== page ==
Boaz Mazor

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Boaz Mazor has worked for Oscar de la Renta for forty years, having now earned that wonderful “At Large” title (although technically he is a vice-president) and this is one of those conversations that made us feel we had met someone who really relishes and celebrates life. He must have his demons because he has depth, but he is an unapologetic maximalist and we loved the exuberance of his apartment and his expansive emphasis on genuine face-to-face connection with people as opposed to the dislocated world of Facebook and Twitter and iPhoning. He was born and brought up in Israel and speaks with a rich, Hebrew-inflected accent that also sounds strongly French, which he also speaks. We loved the lengthy replies he gave to our questions as well his idiosyncratic way with the English language: “Tel Aviv! It’s the heart and the beat of the Middle East! Amazing! And the good looks … the girls … the boys!”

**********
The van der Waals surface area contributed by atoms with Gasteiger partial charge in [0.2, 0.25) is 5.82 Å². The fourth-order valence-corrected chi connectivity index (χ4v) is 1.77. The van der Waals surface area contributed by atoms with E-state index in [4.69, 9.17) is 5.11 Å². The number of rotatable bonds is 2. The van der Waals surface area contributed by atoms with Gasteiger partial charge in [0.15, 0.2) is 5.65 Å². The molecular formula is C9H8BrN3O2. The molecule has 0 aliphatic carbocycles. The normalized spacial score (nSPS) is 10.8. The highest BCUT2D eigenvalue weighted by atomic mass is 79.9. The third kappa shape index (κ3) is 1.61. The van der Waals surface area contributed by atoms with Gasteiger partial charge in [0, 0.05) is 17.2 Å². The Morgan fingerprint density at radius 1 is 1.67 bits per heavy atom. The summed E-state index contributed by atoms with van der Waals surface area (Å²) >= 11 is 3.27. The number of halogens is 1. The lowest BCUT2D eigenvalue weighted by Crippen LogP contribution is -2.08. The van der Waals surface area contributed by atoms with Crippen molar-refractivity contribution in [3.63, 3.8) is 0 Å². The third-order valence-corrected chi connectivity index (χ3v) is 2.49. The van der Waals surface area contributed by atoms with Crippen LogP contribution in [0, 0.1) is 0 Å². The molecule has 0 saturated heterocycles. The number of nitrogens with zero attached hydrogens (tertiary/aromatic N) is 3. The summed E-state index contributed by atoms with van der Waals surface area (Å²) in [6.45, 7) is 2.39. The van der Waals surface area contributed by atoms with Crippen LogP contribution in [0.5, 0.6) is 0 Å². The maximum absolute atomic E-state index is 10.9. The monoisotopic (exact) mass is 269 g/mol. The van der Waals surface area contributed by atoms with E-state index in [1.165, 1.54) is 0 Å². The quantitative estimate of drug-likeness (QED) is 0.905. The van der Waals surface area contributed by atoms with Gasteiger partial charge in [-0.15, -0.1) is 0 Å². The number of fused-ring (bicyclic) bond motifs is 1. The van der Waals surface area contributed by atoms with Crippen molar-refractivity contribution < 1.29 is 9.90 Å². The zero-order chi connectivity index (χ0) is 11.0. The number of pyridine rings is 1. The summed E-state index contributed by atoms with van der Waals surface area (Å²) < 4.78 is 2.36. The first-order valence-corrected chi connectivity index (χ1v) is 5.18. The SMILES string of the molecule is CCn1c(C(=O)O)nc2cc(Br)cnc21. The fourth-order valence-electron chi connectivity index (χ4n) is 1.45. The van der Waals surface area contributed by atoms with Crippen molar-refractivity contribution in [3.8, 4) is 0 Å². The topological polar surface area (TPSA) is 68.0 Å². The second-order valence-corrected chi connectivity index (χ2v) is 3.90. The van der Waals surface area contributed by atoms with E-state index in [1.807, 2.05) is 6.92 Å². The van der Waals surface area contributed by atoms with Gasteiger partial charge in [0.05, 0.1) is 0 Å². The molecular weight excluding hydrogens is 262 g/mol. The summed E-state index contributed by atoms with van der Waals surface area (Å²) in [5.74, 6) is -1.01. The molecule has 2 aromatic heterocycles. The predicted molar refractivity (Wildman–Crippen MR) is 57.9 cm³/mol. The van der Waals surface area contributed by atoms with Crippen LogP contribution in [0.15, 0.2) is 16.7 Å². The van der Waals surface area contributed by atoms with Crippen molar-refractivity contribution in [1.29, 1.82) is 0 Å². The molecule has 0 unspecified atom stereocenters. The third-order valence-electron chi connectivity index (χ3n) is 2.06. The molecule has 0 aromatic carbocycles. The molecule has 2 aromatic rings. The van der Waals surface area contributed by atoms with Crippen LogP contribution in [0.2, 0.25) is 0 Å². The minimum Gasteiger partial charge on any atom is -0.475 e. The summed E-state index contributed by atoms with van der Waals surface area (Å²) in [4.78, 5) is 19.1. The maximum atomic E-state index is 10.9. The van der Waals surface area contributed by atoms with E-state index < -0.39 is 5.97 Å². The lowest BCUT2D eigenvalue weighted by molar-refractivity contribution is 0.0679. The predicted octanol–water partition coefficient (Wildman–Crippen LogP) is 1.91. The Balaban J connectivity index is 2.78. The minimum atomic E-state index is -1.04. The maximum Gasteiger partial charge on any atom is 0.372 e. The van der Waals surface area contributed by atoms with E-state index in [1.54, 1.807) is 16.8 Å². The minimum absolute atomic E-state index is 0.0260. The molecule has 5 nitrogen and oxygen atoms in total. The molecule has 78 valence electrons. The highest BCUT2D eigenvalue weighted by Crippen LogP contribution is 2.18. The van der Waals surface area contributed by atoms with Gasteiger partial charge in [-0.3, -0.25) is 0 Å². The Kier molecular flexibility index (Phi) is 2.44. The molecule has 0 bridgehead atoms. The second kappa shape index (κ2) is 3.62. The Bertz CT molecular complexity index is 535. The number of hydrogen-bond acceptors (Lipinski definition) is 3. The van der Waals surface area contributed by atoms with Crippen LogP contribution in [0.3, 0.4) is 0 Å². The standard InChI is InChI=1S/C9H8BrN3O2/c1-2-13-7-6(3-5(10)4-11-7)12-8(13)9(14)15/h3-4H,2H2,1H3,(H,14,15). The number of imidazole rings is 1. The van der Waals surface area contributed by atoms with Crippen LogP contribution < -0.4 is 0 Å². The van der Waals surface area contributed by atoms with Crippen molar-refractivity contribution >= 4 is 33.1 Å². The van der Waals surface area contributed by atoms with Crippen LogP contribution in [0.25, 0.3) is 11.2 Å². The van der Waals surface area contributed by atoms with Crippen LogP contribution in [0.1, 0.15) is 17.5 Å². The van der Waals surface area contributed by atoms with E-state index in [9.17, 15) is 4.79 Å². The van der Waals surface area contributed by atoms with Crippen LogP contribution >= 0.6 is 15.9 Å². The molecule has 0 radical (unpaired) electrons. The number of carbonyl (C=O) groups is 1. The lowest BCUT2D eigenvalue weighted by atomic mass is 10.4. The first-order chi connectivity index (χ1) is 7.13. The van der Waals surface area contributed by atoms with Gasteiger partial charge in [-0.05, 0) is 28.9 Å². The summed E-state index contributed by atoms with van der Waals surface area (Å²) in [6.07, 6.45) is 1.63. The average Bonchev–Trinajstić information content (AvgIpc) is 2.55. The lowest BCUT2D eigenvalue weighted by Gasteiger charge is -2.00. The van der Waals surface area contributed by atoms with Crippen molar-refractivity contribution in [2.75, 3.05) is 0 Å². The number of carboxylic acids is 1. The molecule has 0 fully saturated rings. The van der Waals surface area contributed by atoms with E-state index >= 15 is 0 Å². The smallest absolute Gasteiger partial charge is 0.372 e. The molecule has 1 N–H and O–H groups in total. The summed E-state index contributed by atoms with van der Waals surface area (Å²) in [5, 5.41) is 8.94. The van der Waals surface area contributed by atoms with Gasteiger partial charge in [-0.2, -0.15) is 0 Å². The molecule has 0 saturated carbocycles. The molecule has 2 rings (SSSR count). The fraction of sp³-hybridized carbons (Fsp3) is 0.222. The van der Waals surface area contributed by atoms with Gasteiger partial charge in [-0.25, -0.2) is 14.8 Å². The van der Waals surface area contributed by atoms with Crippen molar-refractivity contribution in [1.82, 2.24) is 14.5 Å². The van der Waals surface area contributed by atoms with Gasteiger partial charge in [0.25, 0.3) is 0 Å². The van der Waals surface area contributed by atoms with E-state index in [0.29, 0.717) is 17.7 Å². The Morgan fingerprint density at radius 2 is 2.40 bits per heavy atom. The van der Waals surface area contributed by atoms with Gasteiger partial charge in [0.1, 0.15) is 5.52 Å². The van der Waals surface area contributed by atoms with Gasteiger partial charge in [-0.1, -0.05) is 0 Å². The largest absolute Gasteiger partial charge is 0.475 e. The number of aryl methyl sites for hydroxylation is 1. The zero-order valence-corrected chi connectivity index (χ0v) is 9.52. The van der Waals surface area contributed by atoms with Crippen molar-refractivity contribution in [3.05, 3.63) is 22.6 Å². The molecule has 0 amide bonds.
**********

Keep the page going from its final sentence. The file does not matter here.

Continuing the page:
So you said as we came in that you don’t believe in decorators…

No, it’s not that I don’t believe in them—I don’t believe for myself.

You obviously have great confidence in your own eye.

Well, I guess so. I ask occasionally people like Geoffrey Bennison or John Richardson [for their advice] … but I look at people who have minimalism now … I look at the pictures and I always think “My God, what do they do with their books?”

L. to r.: In the master bedroom set of Parrot prints by British artist, Elizabeth Butterworth fill the wall. The four-poster bed is American, early 19th century. A bust of an English philosopher found in Pimlico.; A mahogany standing column lamp is topped with a green silk-and-fringe pleated shade. The small slipper chairs are covered in a fabric selected by friend, Mercedes Bass. The crown molding and beams in the bedroom were painted in faux-bois by artist, Malcolm Robson.